Cook County boys basketball notes: Prospect's pilot program helps with mental toughness
Athletes and their coaches are always looking to improve their focus and concentration.
At Prospect, a pilot program for the boys' basketball team is training the mind to help with that.
Bobby Reibel, who is an assistant coach with Prospect, approached Kate Schneider, who is a psychotherapist and has a masters in clinical counseling. Schneider also has a son Ben, who currently is sophomore on the Knights basketball team. Her son Owen was an all-area player last year for Prospect and graduated.
After consulting with head coach Brad Rathe and with the administration's approval, Schneider put together a mindset program for the coaches and players.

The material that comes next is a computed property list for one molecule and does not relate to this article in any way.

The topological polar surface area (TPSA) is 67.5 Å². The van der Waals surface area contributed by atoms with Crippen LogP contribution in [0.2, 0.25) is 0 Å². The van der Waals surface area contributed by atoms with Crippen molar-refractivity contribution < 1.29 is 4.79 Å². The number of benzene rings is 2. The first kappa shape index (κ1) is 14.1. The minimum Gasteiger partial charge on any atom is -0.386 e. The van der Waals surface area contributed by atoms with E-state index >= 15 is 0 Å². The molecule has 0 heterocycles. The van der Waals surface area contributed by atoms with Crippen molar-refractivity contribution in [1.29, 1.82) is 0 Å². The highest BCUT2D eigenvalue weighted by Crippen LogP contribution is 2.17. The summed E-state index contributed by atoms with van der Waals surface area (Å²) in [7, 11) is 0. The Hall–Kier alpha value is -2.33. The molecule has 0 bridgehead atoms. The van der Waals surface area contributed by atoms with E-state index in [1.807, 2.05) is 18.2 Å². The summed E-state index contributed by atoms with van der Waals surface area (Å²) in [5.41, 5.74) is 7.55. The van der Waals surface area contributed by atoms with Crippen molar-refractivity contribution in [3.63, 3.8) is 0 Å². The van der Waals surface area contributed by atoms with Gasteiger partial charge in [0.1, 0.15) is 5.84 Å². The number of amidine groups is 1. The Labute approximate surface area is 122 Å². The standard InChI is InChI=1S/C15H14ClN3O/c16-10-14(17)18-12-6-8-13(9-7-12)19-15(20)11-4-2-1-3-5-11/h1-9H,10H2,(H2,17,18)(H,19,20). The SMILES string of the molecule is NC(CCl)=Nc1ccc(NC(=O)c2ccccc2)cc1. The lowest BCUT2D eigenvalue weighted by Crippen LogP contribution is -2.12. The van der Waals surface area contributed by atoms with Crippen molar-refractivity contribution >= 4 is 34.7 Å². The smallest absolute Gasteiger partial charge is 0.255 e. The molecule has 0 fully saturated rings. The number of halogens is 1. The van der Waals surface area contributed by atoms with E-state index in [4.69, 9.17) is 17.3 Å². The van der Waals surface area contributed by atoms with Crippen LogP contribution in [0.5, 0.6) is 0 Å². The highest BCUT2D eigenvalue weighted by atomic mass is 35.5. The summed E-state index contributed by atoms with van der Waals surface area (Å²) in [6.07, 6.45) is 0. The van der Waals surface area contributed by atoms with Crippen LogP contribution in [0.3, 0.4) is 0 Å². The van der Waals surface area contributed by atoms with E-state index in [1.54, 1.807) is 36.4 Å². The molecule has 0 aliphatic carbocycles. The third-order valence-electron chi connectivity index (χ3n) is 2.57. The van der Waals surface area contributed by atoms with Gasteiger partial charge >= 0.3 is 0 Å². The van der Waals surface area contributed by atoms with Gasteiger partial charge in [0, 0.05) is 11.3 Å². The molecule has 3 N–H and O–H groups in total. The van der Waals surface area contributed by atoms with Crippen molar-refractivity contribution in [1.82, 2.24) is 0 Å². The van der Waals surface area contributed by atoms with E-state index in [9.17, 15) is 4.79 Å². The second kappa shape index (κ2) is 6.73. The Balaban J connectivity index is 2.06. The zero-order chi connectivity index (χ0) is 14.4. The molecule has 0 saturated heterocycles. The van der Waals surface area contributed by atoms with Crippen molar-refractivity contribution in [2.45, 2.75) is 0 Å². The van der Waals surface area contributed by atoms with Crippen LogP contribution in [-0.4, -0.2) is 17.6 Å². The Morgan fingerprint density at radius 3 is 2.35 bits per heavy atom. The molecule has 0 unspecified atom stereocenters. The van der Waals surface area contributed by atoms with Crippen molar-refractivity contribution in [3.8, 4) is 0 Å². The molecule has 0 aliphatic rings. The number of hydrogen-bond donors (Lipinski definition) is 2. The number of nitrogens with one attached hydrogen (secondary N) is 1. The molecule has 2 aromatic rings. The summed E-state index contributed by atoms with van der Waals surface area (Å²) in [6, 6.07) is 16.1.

It included a unique 29-page binder full of techniques and ideas for training the mind to prepare to compete in both practice and games. Some of those techniques include music therapy, breathing techniques, pregame routines like closing their eyes or meditation, positive thought processes, visualization and others.
"The program recognizes the need for mental toughness on top of the physical piece," Schneider explained. "So many programs talk about it but struggle to implement it. There are one to three minutes activities where they are focusing in on mental toughness."
Schneider said that many athletes struggle with being in the moment at the right time.
"They can't get the flow they want because they are worried about the play before that or the play after," Schnedier said. "So, the goal is to have the players get into the moment."
Schenider said that she began this with the Prospect team at the start of the season. She says that she and the team check in with each other periodically.